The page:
Is it the end of just-in-time for China’s auto industry?

Reckoning with a part shortage that began well before the Shanghai lockdown, the auto industry is searching for alternatives to just-in-time supply chain.

Photo from CFP

Photo from CFP

By ZHOU Shuqi


“Anywhere, any time of the day, I’m either trying to find parts, or trying to find workers, or both,” said a supply chain manager of an automobile manufacturer. Car makers across China, already battered by shipping delays and the global semiconductor crunch, are now in the middle of an epic car part shortage, triggered by the Shanghai lockdown and not made any better by the just-in-time supply chain. 

Shanghai makes more than one in 10 of China’s cars. Billion-dollar-car part companies have thousands of suppliers. The alarm went off in the middle of spring, and now as reopening starts, shortages are everywhere. Li Auto made 4,000 cars in April. Almost all of its suppliers are in Shanghai. Nio managed 5,000, getting by on leftover inventory.

Swings and roundabouts

A Nissan factory in Guangzhou almost shut down in April due to poor supply from Shanghai. GWM and Chang'an reduced or halted production. ZF Friedrichshafen has been unable to deliver and a factory owner who makes parts for hydrogen fuel cells is driving a minivan, looking for electric cables. A Bosch ESP chip used in more than two-thirds of cars once cost less than two dollars. It now costs thousands.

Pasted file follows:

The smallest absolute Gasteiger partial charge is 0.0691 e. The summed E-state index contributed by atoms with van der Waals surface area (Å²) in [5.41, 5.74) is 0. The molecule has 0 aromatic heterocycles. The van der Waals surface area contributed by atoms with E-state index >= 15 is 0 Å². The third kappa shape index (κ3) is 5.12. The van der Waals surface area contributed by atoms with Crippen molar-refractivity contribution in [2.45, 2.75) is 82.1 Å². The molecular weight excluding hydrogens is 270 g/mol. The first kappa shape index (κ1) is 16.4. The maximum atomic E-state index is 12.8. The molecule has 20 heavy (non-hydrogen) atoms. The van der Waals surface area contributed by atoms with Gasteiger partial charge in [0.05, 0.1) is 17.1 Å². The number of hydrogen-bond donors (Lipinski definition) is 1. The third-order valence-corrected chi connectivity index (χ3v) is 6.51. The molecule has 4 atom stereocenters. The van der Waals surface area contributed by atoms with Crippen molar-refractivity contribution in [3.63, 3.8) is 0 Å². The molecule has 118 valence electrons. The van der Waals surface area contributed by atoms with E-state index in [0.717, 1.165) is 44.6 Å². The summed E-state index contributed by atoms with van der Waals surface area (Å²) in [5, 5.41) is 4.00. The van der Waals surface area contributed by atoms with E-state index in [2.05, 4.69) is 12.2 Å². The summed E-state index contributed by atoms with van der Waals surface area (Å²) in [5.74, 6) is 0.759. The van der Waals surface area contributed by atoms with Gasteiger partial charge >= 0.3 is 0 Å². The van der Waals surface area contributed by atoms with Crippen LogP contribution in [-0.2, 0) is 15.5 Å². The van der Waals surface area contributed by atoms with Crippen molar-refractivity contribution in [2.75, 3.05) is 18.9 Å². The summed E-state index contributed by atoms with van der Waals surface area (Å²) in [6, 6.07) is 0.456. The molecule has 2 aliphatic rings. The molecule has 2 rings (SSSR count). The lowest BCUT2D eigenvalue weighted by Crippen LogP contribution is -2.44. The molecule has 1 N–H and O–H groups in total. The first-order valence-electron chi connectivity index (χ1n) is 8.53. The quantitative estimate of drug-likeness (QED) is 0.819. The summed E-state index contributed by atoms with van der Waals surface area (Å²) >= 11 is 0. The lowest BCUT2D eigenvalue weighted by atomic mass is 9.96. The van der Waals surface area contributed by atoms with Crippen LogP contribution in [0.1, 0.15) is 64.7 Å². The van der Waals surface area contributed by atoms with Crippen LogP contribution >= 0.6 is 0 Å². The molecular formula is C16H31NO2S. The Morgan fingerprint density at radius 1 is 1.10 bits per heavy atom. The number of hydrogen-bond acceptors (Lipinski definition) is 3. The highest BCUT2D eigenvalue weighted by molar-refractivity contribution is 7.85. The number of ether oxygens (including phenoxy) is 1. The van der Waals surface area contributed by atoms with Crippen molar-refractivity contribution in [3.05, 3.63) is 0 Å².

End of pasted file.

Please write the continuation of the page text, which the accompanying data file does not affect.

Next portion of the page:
The scramble has made the auto industry wonder whether it’s time to rethink the just-in-time philosophy it has pursued since the 1980s. Car parts are delivered as needed saving time and money wasted in storing and maintaining them. With severe shortages, huge price swings and long delays, no one knows when anything might show up. Carmakers used to make plans for the next week, or month at most. Now projections change on a daily or even hourly basis.

Car makers such as BYD, who own part of their supply chain, have been less troubled which throws the burden on startups. Companies have resorted to stockpiling. A battery maker has at least a month’s supply of raw materials, and every inch of storage space is in use. For critical parts, orders have to be placed six months or even a year in advance.

Search for classier chassis

Some companies have started looking for suppliers outside Shanghai. It’s another short-term solution. Big companies have partnered with small, exclusive suppliers instead of spreading risk among many. Smaller companies are clinging onto just-in-time through digitization, which allows them to track progress and troubleshoot, a practice increasingly adopted by traditional car makers

Reducing the number of parts might help. The easiest way is to make fewer models, which means less design. A more elegant and futuristic solution is to make cars that use fewer parts. An example is Tesla’s Model 3, whose underbody, instead of having over 70 steel and aluminum parts stamped together, consists only of two huge pieces of cast metal. It is also experimenting with a technology that welds the battery, chassis and underbody together. These technologies, when widely adopted, will probably obsolete entire chunks in the current supply chain and kill jobs. But car makers are already researching.